Gay marriage and the patriarchy shell game

By Amanda Marcotte
Monday, August 9, 2010 20:02 EDT
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Adam Serwer and Steve Benen have had their fun attacking the logic of Ross Douthat’s incoherent anti-gay marriage column, and now it’s my turn. Douthat is caught up in a trap that catches many, probably most conservatives. The official values, as I’ve said before, or our nation are liberal values. We believe in equality and justice. So conservatives who want to argue for inequality have to work themselves into pretzels trying to claim that inequalities we see aren’t really inequalities. Often, this works well enough to convince people that are mostly invested in preserving inequalities that they aren’t bad people, but sometimes the logic is so inane, that even people who harbor prejudice can’t be convinced. (Such as when you’re talking about segregation under the “separate but equal” rationalization.) We’ve come to that point with gay marriage.

Judge Walker did us all a favor by attacking the issue head on, using feminist arguments grounded in equality to make his point. Since Walker brought feminism and women’s equality into this, conservatives are put in a position where they have to argue for the primacy of patriarchal marriage while pretending that they support egalitarian marriages, though this is a direct contradiction. The way they play this game is, as usual, to play the “patriarchy? I don’t see no stinking patriarchy!” card, trying to argue that feminists made up “the patriarchy” in order to pretend women are victims, though they sometimes will admit that there was a patriarchy at some point in time, or that other countries that they wish to invade do have patriarchies, but we don’t. Douthat spews this nonsense all over his incoherent column, often contradicting himself directly.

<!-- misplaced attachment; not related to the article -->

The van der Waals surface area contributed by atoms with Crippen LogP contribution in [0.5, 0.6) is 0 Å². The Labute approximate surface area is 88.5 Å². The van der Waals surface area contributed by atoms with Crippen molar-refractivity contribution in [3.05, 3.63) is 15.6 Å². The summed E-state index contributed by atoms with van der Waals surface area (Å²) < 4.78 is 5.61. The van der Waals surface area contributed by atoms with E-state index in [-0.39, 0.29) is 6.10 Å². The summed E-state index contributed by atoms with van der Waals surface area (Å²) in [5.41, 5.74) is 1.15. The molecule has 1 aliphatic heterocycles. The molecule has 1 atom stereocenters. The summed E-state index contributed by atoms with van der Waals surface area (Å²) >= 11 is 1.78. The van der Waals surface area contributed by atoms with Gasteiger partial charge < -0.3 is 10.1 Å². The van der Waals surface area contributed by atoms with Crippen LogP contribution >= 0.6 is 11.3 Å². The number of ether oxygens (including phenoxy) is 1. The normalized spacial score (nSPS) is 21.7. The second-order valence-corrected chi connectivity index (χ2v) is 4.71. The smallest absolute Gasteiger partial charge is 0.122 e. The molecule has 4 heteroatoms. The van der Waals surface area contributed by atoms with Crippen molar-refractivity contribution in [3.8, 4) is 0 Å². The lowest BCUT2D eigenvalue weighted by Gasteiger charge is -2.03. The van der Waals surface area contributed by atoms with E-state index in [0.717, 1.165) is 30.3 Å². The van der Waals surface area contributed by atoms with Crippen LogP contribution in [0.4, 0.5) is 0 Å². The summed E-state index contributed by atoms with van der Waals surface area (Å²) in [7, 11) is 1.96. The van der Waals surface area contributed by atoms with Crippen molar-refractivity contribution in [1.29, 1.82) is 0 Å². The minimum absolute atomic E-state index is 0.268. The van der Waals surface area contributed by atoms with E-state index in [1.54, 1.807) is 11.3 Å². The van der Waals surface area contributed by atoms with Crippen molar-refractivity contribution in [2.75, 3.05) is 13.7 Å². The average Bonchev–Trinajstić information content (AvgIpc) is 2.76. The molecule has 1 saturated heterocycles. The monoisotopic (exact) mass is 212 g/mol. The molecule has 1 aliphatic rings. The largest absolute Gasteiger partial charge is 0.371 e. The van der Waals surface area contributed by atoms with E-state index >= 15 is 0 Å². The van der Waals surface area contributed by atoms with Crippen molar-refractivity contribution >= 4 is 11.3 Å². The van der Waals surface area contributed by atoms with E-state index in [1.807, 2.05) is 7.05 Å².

He wants to be taken seriously, so he concedes that there was such a thing as a patriarchal marriage, though he doesn’t use that term. But after immediately conceding that “traditional” marriage doesn’t necessarily mean monogamous marriage or the nuclear family, he switches straight into patriarchy-denial mode:

Nor is lifelong heterosexual monogamy obviously natural in the way that most Americans understand the term. If “natural” is defined to mean “congruent with our biological instincts,” it’s arguably one of the more unnatural arrangements imaginable. In crudely Darwinian terms, it cuts against both the male impulse toward promiscuity and the female interest in mating with the highest-status male available. Hence the historic prevalence of polygamy.

This is a favorite patriarchy denial tactic, though you rarely see it get so boldly stupid. The idea is to deny that there’s a long history of this thing called a “patriarchy”, where men own and control women’s bodies through economic, social, and violent means, and instead argue that inequalities that exist are strictly due to inherent desires and lack of intelligence on women’s part. In this case, Douthat’s going so far as to argue that polygamy is the result of women’s natural desires to be sexually exclusive plus greedy. This, of course, is so incorrect as to be laughable. Polygamy is a logical outcome of assuming one gender is human and the other is functionally livestock to be collected and sold by the human gender. Women didn’t invent polygamy in order to make life easier for men and their pockets fatter. But it is amusing to realize that Douthat thinks that those Mormon polygamists marry off 12-year-old girls to 70-year-old men because this reflects a 12-year-old girl’s innate, biological (Darwinian!) desire to get it on with a wrinkly old misogynist.